How Big Is Your Carbon Footprint?


Climate change is real. The consequences of climate change are unpredictable, but one thing is for sure – if we keep going down the same track we’re on now, the results will be devastating. Loss of life. Trillions in economic damage. Climate refugees. 


We don’t want to be all doom and gloom, but it’s important to remember that the stakes are very real. We aren’t powerless. By better understanding what a carbon footprint is, how big your carbon footprint is, and how you can reduce it, you can take active steps to slow climate change.


What is a Carbon Footprint?

A carbon footprint is the amount of greenhouse gases (GHGs) produced by an entity in a given amount of time. In the case of an individual or family, your carbon footprint is usually calculated over the course of a year.


Carbon footprints are inherently difficult to calculate because there are so many different activities that can produce GHGs. The name carbon footprint comes from the most commonly produced GHG, carbon dioxide. Other GHGs, like methane, also have a substantial impact on the rate of global warming.


Calculating Your Carbon Footprint

There are some obvious ways in which an individual creates GHG emissions. In Winnipeg, a lot of GHGs come from burning natural gas for heat in the winter, and from driving.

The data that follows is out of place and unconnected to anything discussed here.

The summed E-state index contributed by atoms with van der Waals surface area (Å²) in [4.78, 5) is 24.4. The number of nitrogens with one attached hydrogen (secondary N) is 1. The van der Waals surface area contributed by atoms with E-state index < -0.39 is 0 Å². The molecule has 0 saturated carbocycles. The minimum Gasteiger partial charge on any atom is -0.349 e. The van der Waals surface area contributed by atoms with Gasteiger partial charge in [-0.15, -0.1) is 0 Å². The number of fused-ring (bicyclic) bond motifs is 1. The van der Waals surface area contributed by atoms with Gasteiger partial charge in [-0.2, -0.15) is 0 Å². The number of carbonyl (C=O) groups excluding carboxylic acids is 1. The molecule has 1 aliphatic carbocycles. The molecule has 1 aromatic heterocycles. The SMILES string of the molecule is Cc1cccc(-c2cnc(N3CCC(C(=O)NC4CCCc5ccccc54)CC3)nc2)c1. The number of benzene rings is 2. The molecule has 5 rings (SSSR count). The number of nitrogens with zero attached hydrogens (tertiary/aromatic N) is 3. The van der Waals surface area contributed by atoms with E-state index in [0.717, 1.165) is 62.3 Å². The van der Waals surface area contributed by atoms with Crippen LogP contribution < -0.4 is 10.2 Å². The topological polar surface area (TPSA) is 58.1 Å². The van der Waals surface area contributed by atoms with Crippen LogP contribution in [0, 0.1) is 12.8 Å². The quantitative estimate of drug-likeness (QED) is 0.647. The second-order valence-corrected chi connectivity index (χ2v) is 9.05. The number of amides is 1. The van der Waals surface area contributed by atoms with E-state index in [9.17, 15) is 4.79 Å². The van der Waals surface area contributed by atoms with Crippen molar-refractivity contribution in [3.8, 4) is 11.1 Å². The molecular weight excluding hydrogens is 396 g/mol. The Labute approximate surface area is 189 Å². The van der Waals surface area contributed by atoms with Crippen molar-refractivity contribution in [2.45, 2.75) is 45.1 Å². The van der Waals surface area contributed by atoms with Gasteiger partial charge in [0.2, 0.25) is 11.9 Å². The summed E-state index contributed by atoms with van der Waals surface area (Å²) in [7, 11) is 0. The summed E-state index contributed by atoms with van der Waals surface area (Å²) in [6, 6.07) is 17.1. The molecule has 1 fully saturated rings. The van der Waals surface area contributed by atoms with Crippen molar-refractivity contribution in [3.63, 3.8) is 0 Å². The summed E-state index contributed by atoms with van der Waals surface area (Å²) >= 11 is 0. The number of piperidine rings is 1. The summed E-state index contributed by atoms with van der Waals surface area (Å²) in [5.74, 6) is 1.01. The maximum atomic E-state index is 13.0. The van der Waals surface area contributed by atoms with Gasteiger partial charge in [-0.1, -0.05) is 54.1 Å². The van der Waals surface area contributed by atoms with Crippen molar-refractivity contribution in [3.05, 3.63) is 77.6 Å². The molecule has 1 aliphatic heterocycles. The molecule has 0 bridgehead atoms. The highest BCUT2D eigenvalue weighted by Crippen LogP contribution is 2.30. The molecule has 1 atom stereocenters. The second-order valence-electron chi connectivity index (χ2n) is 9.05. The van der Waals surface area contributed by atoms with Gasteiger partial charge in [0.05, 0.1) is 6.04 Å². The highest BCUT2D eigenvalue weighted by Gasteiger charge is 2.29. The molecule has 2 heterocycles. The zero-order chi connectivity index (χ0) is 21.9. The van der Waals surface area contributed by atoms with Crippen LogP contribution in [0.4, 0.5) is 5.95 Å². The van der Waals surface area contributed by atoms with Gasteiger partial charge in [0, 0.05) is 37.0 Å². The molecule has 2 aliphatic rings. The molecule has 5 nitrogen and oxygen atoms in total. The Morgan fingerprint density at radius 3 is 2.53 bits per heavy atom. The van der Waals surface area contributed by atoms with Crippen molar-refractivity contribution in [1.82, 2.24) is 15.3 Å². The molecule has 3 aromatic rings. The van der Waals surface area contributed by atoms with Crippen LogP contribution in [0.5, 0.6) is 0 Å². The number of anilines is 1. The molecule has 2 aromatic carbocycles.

Less obvious sources of GHGs come from the products we consume. Eating meat, especially beef, can promote methane production. Sourcing products internationally instead of locally means longer shipping routes, which leads to GHG emissions. Everything from how often you get small packages delivered from Amazon to how many paper products you use each year can affect the environment.


How can you calculate how big your carbon footprint is with so many variables? It would be a lot of work for an individual to undertake – fortunately, there are online calculators that do a lot of the math for you. The aptly named company, Carbon Footprint, offers a great carbon footprint calculator – just adjust your country and province appropriately, and away you go. (It’s helpful to have utility bills on hand when using this calculator).


Reducing Your Carbon Footprint

There are so many ways you can reduce your carbon footprint it would be almost impossible to list them all here. A few things you can focus on:

  • Your home. Opt for high-efficiency appliances and fixtures to reduce your footprint – furnaces with an AFUE of 90+ can save you money and help the environment. Get low-flow showerheads. Consider solar panels – we offer Winnipeg solar solutions. Update your home’s insulation. Use smart devices to manage how much electricity you use.
  • Your transportation. Consider carpooling (once the pandemic is over), cycling, walking, busing, or other active and alternative means of getting around.
  • Consumer products. Buy local. Reduce your meat intake. Shop in-store instead of having things shipped to your home.
  • Apollo Energy in Denver suggests reusing products and moving away from disposable kitchenware.

Following these tips can have an important impact on your carbon footprint. You might also consider flying less often, showering for less time, and wearing warm clothes instead of turning up the heat. While one person’s impact might seem small, it’s like voting – when we all do it, change can happen.